ikea media center 88 298.
(photo credit: Courtesy)
Take a finger, any finger (no, not that one!). What can you do with a single finger? Not much. But, pair it up with its other finger buddies, and you've got a formidable weapon - a fist.
Now, what can you do with a fist? Well, of course you can punch people in the nose to get them to comply with your wishes. But an accomplished fist-maker knows that the true value of the fist is not in its use, but in the threat - or perhaps promise - of what it can do. It's not so much about physical as about psychological intimidation. When people see that you're "serious" about matters, they tend to take your opinion much more seriously than they might have, had you attempted to sway them with intellectual or other arguments. In other words, a fist is about effective marketing.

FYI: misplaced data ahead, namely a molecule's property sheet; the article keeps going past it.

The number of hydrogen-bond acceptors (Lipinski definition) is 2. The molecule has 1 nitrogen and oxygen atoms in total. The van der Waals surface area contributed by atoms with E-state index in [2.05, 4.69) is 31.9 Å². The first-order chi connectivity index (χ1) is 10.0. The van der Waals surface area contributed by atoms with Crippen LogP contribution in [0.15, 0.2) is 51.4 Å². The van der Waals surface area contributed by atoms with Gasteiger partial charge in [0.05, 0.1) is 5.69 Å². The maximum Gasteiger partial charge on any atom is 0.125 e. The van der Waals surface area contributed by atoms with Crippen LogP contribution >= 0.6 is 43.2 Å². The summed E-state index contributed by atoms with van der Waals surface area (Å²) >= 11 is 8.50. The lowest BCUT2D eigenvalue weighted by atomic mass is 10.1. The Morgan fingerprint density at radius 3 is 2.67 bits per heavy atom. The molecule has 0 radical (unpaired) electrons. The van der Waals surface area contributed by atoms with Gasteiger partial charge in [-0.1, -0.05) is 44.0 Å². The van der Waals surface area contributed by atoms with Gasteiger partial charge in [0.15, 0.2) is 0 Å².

Don't get me wrong here; nobody from Microsoft or its partner companies is going to come around and "take care" of you if you don't become an enthusiastic cheerleader for Vista Media Center Edition (at least for my sake, I hope they don't!). But MS Israel's sales strategy for the coming Media Center marketing onslaught seems to be that the products involved - whether the computers themselves, the digital media services, or even the furniture the hardware rests upon, are the best, and maybe only legitimate and/or legal, solution to managing digital media. If Microsoft tells consumers that Media Center is indeed all that and gets big name companies like Acer, Samsung, YES Digital Satellite TV, and even furniture giant Ikea, to back them up - well, that's a mighty big fist to wave in the face of consumers. It's certainly going to be hard to ignore.
Once again, and for the Nth time, I must reiterate that I personally am a fan of Windows - at least three computers on my home network run either Windows 2000 or XP - and that my next computer purchase is likely to be a PC with Vista pre-installed (now that I already have the full line of Macs - the Mini, iMac, and Macbook).